Objectives: The purpose of this study was to characterize the occurrence of phrenic nerve injury (PNI) and its outcome after radiofrequency (RF) ablation of atrial fibrillation (AF). Background: It is recognized that extra-myocardial damage may develop owing to penetration of ablative energy. Methods: Between 1997 and 2004, 3,755 consecutive patients underwent AF ablation at five centers. Among them, 18 patients (0.48%; 9 male, 54 ± 10 years) had PNI (16 right, 2 left). The procedure consisted of pulmonary vein (PV) isolation in 15 patients and anatomic circumferential ablation in 3 patients, with additional left atrial lesions (n = 11) and/or superior vena cava (SVC) disconnection (n = 4). Results: Right PNI occurred during ablation of right superior PV (n = 12) or SVC disconnection (n = 3). Left PNI occurred during ablation at the left atrial appendage. Immediate features were dyspnea, cough, hiccup, and/or sudden diaphragmatic elevation in 9, and in the remaining the diagnosis was made after ablation owing to dyspnea (n = 7) or on routine radiographic evaluation (n = 2). Four patients (22%) were asymptomatic. Complete recovery occurred in 12 patients (66%). Recovery occurred within 24 h in the two patients with left PNI and in one patient with right PNI occurring with SVC disconnection. In the other nine patients, right PNI recovery occurred after 4 ± 5 months (1 to 12 months) with respiratory rehabilitation. After a mean follow-up of 36 ± 33 months, six patients have persistent PNI (three with partial and three with no recovery). Conclusions: In this multicenter experience, PNI was a rare complication (0.48%) of AF ablation. Ablation of the right superior PV, SVC, and left atrial appendage were associated with PNI. Complete (66%) or partial (17%) recovery was observed in the majority.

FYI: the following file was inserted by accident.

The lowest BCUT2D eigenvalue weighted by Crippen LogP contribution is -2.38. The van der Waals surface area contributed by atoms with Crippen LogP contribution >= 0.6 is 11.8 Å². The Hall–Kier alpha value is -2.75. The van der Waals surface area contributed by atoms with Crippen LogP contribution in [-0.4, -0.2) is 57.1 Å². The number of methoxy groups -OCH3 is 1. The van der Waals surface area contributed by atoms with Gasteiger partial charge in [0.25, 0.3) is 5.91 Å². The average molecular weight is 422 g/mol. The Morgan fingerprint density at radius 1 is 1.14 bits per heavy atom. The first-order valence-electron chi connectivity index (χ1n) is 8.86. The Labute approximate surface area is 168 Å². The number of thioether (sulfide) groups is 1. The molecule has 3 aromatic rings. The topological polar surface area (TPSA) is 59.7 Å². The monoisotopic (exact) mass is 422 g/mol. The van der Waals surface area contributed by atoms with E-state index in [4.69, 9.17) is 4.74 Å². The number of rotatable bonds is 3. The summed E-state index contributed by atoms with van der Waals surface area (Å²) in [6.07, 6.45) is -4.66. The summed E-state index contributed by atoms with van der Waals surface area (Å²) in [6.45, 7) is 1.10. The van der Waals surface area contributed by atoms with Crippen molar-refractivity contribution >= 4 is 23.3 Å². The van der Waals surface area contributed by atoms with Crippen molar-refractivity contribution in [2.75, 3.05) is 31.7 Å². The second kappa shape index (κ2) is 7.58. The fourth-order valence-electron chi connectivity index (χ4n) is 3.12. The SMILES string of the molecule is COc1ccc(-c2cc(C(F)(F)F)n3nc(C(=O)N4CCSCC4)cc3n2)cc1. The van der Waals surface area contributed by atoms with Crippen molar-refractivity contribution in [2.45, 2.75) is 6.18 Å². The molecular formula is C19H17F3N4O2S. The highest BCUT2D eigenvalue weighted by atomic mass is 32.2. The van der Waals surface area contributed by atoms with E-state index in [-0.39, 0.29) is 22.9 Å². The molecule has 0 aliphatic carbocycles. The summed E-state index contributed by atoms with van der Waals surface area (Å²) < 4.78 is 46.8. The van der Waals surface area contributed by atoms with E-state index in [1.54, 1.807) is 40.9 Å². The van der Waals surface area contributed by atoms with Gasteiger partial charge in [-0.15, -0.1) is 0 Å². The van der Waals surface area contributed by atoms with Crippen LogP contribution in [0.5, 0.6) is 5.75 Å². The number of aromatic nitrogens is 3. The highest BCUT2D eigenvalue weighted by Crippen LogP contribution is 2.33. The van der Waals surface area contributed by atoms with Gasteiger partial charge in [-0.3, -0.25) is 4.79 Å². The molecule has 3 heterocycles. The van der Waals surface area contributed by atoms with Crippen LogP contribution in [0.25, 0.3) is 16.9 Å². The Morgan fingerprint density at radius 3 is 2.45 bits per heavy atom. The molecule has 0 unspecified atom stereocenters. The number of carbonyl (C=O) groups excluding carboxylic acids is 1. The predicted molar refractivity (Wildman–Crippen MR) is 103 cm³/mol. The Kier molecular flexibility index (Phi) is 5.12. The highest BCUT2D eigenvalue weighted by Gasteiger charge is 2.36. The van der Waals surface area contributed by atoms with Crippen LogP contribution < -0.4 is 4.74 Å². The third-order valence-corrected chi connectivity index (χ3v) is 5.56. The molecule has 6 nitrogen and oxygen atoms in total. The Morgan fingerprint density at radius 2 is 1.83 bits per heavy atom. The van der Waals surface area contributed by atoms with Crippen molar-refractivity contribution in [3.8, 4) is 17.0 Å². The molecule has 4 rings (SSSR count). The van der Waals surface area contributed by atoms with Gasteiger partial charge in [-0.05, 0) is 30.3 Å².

ASJC Scopus subject areas
- Cardiology and Cardiovascular Medicine